When studying animals in the wild or in captivity it is very easy to unintentionally create selection biases even when we are aware of them and try to collect data in a random fashion. One particular factor that may cause a bias is the personality of our animals.
Personality is defined as – consistent differences in an individual’s behaviour and decision making over time. Thus if we are studying animal cognition the animal’s personality will have an impact on how we get and interpret the results of our studies.
Selection biases may occur for variety of different reasons
- Self-selection of study subjects – The animal chooses to take part.
- Targeting a specific area/population
- Ending a study once you get the desired result
- Excluding data on arbitrary grounds.
A recent study by Blake Morton, Prof Phyllis Lee and Prof Hannah Buchanan-Smith of Stirling University tested to see if the capuchins at Living Links had any specific personality traits and if so did that affect how much they participated in research and also how well they performed.
The research indicated that our capuchins do have at least 5 different personality dimensions, shown in the table below.
The researchers then examined if these personalities affected their participation and performance in our studies so they created two tasks for the monkeys.
Task 1 – The monkeys had to choose which cubicle to enter. If they chose the one with the reward in front of it they received the reward. If they chose the one without a reward they did not receive anything.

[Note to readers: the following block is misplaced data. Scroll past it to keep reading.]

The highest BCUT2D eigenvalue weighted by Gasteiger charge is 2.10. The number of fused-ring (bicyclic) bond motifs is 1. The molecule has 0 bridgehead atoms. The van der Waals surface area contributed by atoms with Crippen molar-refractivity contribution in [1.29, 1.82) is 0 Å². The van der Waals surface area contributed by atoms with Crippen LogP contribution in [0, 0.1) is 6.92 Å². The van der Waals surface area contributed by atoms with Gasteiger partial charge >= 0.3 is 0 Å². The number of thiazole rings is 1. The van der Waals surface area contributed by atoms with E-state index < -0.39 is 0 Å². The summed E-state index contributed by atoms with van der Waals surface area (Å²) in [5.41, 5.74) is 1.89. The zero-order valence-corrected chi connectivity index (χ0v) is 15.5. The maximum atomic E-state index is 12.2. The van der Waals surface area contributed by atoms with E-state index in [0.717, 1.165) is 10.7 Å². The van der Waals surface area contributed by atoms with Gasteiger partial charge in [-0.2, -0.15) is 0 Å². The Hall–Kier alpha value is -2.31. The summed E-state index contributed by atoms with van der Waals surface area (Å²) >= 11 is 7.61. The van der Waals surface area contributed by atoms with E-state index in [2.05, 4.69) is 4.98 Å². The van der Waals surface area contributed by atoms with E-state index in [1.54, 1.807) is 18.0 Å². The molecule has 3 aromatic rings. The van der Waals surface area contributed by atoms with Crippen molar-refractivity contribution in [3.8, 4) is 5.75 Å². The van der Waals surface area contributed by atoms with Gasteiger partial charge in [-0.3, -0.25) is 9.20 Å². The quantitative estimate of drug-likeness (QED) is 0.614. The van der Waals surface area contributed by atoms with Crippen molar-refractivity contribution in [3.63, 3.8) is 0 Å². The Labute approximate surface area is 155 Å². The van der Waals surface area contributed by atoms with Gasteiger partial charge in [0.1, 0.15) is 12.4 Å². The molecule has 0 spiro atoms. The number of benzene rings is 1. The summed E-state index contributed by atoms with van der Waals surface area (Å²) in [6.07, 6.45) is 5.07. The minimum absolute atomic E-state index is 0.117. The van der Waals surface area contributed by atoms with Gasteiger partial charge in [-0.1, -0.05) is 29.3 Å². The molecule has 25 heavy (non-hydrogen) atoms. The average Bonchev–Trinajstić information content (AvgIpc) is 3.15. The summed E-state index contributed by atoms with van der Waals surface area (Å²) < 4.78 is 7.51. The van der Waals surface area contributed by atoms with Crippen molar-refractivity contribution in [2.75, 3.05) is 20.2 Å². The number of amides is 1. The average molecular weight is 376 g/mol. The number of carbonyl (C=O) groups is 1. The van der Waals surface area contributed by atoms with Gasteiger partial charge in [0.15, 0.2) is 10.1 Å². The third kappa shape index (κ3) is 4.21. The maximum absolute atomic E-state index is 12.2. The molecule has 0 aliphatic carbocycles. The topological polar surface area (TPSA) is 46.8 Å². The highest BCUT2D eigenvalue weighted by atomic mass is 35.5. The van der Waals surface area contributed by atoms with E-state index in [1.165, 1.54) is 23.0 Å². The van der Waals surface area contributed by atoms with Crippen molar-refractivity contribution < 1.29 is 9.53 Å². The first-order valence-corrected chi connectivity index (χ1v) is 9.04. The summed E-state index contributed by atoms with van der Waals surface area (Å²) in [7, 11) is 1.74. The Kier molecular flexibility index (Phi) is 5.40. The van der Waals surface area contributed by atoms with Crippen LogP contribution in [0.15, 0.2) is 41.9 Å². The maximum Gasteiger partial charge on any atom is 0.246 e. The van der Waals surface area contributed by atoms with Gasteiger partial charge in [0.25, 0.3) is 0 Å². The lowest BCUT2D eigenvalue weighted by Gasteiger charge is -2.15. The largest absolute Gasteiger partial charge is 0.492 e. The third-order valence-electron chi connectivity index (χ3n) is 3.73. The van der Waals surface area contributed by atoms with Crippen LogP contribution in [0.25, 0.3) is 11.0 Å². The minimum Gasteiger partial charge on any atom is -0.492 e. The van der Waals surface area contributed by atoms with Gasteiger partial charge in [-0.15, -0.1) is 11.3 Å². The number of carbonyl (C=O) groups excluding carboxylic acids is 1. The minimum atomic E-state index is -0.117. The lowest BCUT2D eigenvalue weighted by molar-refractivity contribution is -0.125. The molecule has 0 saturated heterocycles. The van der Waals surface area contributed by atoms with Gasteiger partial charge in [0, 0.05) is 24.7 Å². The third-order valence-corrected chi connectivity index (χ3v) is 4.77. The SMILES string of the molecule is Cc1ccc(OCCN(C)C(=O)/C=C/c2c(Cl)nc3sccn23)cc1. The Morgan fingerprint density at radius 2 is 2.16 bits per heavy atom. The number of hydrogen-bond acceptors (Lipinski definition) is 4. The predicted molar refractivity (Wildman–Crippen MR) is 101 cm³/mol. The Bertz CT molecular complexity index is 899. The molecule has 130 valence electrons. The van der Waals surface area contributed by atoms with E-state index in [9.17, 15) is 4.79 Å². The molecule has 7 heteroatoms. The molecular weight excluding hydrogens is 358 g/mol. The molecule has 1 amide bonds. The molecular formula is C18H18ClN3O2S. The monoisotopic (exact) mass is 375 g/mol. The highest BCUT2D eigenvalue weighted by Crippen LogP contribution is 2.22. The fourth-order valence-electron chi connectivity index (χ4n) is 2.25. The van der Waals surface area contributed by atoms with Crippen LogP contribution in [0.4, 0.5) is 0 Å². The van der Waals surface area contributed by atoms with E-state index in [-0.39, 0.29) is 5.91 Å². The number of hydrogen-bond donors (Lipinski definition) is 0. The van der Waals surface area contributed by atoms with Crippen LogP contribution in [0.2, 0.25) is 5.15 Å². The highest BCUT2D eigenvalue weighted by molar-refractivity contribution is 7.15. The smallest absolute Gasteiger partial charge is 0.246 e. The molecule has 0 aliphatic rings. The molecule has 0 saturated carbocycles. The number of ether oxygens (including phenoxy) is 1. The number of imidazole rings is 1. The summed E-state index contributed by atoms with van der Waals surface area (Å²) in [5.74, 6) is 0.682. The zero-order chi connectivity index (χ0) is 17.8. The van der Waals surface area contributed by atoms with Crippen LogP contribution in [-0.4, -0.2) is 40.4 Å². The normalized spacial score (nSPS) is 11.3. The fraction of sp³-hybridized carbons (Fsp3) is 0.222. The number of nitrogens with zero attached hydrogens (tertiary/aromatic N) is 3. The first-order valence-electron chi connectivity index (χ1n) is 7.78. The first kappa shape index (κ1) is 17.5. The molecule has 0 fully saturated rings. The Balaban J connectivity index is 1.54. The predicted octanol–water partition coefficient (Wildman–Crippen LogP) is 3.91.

Task 2 – The monkeys had to choose which cubicle to enter. If they chose the one with the larger cup in front of it they received the reward. If they chose the one with the smaller cup they did not receive anything.
In both tasks the monkeys that scored higher on ‘openness’ and lower on ‘assertiveness’ performed better at the tasks and were also more likely to participate in the trials.
This is a very interesting result so we decided to ask Blake a few questions about the study.
Science Communication Officer (SCO) – Is there any way to avoid a personality selection bias in cognitive studies?
Blake – One possibility would be to classify subjects according to their personalities, then test for differences in task performance within those groupings. However, most studies of animal cognition do not have access to large study populations, and must therefore rely on using small sample sizes. At this point in time, we encourage researchers to consistently report the existence (or lack thereof) of a personality bias in subjects selected for testing.
SCO – Why do ‘open’ individuals perform better than ‘assertive’ individuals?
Blake – Open individuals are typically more curious and willing to engage in tasks. As a consequence, they often perform better than less Open individuals. As for Assertiveness, one intriguing possibility, which we discuss in our paper, is that more aggressive individuals (called ‘Assertive’ in our study) have a tendency to emphasize speed over accuracy when making decisions. Thus, as a consequence of such hasty decision-making, aggressive individuals may be more likely to score incorrectly on trials. To formerly test this latter possibility, however, further research on the Living Links capuchins will be necessary.
SCO – Are there any cognitive studies that would benefit from having a bias towards ‘open’ individuals?
Blake – Based on our study and others, individuals that score higher on Open traits (e.g. curious, active) typically are more willing to engage in experimental research. As a consequence, they generally learn faster and perform better on tasks compared to less Open individuals. Thus, from a logistical point of view, yes, a study might benefit from having a bias towards more Open individuals because it potentially means that less training/testing is needed. However, as we discuss in the paper, caution should be used when comparing data to other studies.